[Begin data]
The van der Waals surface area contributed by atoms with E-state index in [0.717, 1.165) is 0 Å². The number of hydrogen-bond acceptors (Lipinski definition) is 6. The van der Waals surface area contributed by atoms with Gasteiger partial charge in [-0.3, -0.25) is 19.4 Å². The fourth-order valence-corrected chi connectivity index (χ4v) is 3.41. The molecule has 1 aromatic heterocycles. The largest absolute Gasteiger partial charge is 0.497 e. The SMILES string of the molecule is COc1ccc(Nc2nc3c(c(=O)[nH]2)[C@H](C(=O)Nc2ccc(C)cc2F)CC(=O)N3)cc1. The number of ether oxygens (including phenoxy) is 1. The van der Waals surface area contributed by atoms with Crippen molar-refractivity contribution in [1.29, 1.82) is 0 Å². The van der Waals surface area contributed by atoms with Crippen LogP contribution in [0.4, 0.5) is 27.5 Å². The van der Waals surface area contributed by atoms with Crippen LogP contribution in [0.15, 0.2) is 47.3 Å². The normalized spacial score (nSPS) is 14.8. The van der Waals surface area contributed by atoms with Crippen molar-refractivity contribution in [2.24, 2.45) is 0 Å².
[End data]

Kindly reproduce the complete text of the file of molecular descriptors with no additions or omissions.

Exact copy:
The van der Waals surface area contributed by atoms with E-state index in [0.717, 1.165) is 0 Å². The number of hydrogen-bond acceptors (Lipinski definition) is 6. The van der Waals surface area contributed by atoms with Gasteiger partial charge in [-0.3, -0.25) is 19.4 Å². The fourth-order valence-corrected chi connectivity index (χ4v) is 3.41. The molecule has 1 aromatic heterocycles. The largest absolute Gasteiger partial charge is 0.497 e. The SMILES string of the molecule is COc1ccc(Nc2nc3c(c(=O)[nH]2)[C@H](C(=O)Nc2ccc(C)cc2F)CC(=O)N3)cc1. The number of ether oxygens (including phenoxy) is 1. The van der Waals surface area contributed by atoms with Crippen molar-refractivity contribution in [1.29, 1.82) is 0 Å². The van der Waals surface area contributed by atoms with Crippen LogP contribution in [0.4, 0.5) is 27.5 Å². The van der Waals surface area contributed by atoms with Crippen LogP contribution in [0.15, 0.2) is 47.3 Å². The normalized spacial score (nSPS) is 14.8. The van der Waals surface area contributed by atoms with Crippen molar-refractivity contribution in [2.24, 2.45) is 0 Å².